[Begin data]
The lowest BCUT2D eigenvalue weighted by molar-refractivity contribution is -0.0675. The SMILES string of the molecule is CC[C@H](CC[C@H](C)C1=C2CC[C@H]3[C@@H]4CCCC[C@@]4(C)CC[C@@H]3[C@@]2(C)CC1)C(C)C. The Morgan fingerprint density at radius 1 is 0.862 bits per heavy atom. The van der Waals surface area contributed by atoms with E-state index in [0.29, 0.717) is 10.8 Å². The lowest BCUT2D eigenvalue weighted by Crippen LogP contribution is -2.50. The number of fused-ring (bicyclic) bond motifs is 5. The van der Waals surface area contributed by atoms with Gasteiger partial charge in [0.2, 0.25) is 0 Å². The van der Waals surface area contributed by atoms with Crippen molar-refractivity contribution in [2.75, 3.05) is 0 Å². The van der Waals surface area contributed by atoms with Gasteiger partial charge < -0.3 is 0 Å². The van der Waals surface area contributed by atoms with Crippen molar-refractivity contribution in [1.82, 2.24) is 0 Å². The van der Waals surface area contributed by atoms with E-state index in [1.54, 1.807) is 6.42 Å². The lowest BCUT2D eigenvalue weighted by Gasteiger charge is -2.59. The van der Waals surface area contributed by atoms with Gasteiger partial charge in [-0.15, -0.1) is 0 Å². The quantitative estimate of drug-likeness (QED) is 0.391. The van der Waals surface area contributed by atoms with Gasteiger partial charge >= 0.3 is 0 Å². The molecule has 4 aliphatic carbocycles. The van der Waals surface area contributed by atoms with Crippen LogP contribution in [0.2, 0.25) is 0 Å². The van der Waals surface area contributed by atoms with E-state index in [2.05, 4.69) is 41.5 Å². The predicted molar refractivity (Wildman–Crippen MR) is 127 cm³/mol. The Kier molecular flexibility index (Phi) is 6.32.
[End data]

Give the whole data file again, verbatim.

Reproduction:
The lowest BCUT2D eigenvalue weighted by molar-refractivity contribution is -0.0675. The SMILES string of the molecule is CC[C@H](CC[C@H](C)C1=C2CC[C@H]3[C@@H]4CCCC[C@@]4(C)CC[C@@H]3[C@@]2(C)CC1)C(C)C. The Morgan fingerprint density at radius 1 is 0.862 bits per heavy atom. The van der Waals surface area contributed by atoms with E-state index in [0.29, 0.717) is 10.8 Å². The lowest BCUT2D eigenvalue weighted by Crippen LogP contribution is -2.50. The number of fused-ring (bicyclic) bond motifs is 5. The van der Waals surface area contributed by atoms with Gasteiger partial charge in [0.2, 0.25) is 0 Å². The van der Waals surface area contributed by atoms with Crippen molar-refractivity contribution in [2.75, 3.05) is 0 Å². The van der Waals surface area contributed by atoms with Gasteiger partial charge < -0.3 is 0 Å². The van der Waals surface area contributed by atoms with Crippen molar-refractivity contribution in [1.82, 2.24) is 0 Å². The van der Waals surface area contributed by atoms with E-state index in [1.54, 1.807) is 6.42 Å². The lowest BCUT2D eigenvalue weighted by Gasteiger charge is -2.59. The van der Waals surface area contributed by atoms with Gasteiger partial charge in [-0.15, -0.1) is 0 Å². The quantitative estimate of drug-likeness (QED) is 0.391. The van der Waals surface area contributed by atoms with Gasteiger partial charge >= 0.3 is 0 Å². The molecule has 4 aliphatic carbocycles. The van der Waals surface area contributed by atoms with Crippen LogP contribution in [0.2, 0.25) is 0 Å². The van der Waals surface area contributed by atoms with E-state index in [2.05, 4.69) is 41.5 Å². The predicted molar refractivity (Wildman–Crippen MR) is 127 cm³/mol. The Kier molecular flexibility index (Phi) is 6.32.